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Volume 5 Pages 1 - 83 (March 1990)

Citation: Lafontaine, L., Joncour, G. & Menanteau, P. (1990) Otters and bio-accumulating pollutants: first data for western France. IUCN Otter Spec. Group Bull. 5: 51 - 60

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Otters and bio-accumulating pollutants: first data for western France

Lionel Lafontaine1, Guy Joncour2 and Patrick Menanteau3

1LutrAtlantica, B.P. 1, 29670 Locquenolé, France, Phone: +33 871 527 061, EMail :lionel.lafontaine@orange.fr, http://www.reseau-loutres.org
2Veterinary Surgeon, F-22160 Callac
3Direction des Services Veterinaires, P.B. 3018, F-44087 Nantes Cedex 03

Abstract: Otters are still common in eastern France but extinct in the west. Following the deaths of three otters in Brittany, the authors analysed the specimens for pollutants, and compared the results to those found in Mink in the same area. This is the first such assay done on aquatic mammals in France. This preliminary study has allowed the authors to demonstrate contamination of wetlands by several pollutants: the presence of PCBs, mercury and in a tiniest measure Dieldrin and lead, is worrying, or at least preoccupying, for two water basins in western France. It confirms also that investigations must not be limited to insignificant measures as concerns water, sediments, moss or cyprinids, but must focus equally and especially on aquatic predators: salmonids, pike and carnivorous mammals. Also the particular importance of these basins for human populations and economic activities dependent on water quality (oyster faming, for example) would merit an alertness on the part of local authorities.

Otters, being at the top of the food chain and feeding largely on fish. are likely to be especially vulnerable to the  effects of bio-accumulating pollutants. In Europe levels of these compounds (organochlorines, heavy metals) have been reported from samples of Otters in Scandinavia (Olssen & Sandegren, 1983), the British Isles (Chanin & Jefferies, 1978; Mason et al, 1986) and the Netherlands (Broekhuizen & De Ruiter-Dijkman, 1988).

Such analyses on aquatic predators have never been done in France with the exception of Alzieu & Duguy (1979) on marine mammals (range 84.6 - 319.5 mg kg-1 fat of PCBs from four grey seals).

Recently three otters (Lutra lutra) were killed by traffic on the same road in Brittany (NW France 5291N; 558W).  We therefore grasped this opportunity to measure the contamination of those specimens. We had two objectives: to widen our pathological and toxicological knowledge, of which little is known in France, of a rare wild species which is now the subject of an active campaign of protection and awareness; to learn of habitat pollution by pooling several faunal specimens, to accumulate the first evidence of contamination from one of the basins where otters are still common in France (Figure 1).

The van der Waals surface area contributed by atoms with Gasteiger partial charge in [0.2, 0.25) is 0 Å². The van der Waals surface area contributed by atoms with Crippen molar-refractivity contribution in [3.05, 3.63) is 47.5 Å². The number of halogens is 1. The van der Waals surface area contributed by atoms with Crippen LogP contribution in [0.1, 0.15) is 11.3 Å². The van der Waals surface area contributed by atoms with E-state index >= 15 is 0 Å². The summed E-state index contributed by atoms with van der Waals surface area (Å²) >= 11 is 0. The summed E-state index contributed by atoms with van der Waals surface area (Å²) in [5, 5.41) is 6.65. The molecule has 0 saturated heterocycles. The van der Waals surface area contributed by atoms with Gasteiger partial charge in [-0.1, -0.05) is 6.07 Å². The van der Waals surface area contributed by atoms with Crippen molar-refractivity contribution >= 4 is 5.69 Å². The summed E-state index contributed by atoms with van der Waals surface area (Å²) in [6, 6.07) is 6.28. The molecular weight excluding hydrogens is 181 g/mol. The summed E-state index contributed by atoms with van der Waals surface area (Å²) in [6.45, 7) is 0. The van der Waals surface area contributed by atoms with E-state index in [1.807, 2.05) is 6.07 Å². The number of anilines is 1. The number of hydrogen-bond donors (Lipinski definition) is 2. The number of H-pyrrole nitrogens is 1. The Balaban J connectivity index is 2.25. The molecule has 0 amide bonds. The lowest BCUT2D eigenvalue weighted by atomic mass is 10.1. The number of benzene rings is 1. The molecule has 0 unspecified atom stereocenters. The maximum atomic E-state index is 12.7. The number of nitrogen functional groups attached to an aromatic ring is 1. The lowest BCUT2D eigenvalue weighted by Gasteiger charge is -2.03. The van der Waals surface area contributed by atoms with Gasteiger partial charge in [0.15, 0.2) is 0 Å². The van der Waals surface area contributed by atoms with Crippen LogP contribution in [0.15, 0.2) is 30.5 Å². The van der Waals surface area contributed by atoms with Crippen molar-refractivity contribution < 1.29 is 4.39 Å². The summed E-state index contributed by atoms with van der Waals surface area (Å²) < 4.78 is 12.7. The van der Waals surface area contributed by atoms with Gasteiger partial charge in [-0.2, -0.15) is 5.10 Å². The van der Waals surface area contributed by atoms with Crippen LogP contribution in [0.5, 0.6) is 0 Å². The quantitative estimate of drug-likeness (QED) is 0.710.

Map of France showing otters are common along the south east coast and extinct in the north and west
Figure 1: Distribution of Otters in France. Origins of specimens analysed here: 1: Otters 2: Minks
Click for larger version
Figure 2: Ranges and mean values of PCB concentrations (mg kg-1) muscke fat) found in otters from several countries of Scandinavia (Olsson & Sandegren, 1988), Great Britain (Mason et al, 1986), the Netherlands (Broekhuizen & De Ruiter-Dijkman, 1988) and NW France (Current Study), in comparison with the PCB level in muscle fat of mink exhibiting reproductive failure.  Click for larger version

CURRENT STUDY

Between March 1987 and February 1988, three otters were found dead at a roadside near the Gulf of Morbihan in southern Brittany, following collisions with cars.  Concurrently, with the approach of the national "Network SOS-Otters" lobbying local authorities to build otterways in this particularly murderous area for the species, we have undertaken this analysis. To widen the study, we have analysed freshwater fish and water. Finally, we analysed bodies of three American mink from the northern Breton coast, thus extending the geographic span of this contribution.

ECOTOXICOLOGICAL ANALYSIS

Within the organism, fatty tissues are a preferential target for the fat-soluble organochlorines. The main fat. usually used, comes from the kidneys but is limited within the otter to a thin strip. This is why we had to take out the conjunctive fat of the pericaudal area. The lipid-rich encephalon was also removed. After consulting foreign studies, we also removed muscle samples from the deep gluteal area, as well as the liver and the kidneys. The levels of organochlorines and heavy metals in otter and mink tissues are shown in Table 1. For each specimen, they tally to the first three tissues where the highest concentration has been observed. Similarly, of ten organochlorines prospected, shown here are only three compounds which display the highest levels : PCB (-DP6 or Aroclor 1260). dieldrin and lindane. The seven others were absent or present as traces. One must specify that DDT, DDD and DDE can be hidden on the chromatogram by PCBs and this could explain an apparent absence.

Table 1: Levels of pollutants found in three otters and three minks from Brittany, NW France.
Bar Graphs of Pollutant Assay Results
Organochlorines
mg kg-1 fat
Liver Liver
Pericaudal Fat Pericaudal Fat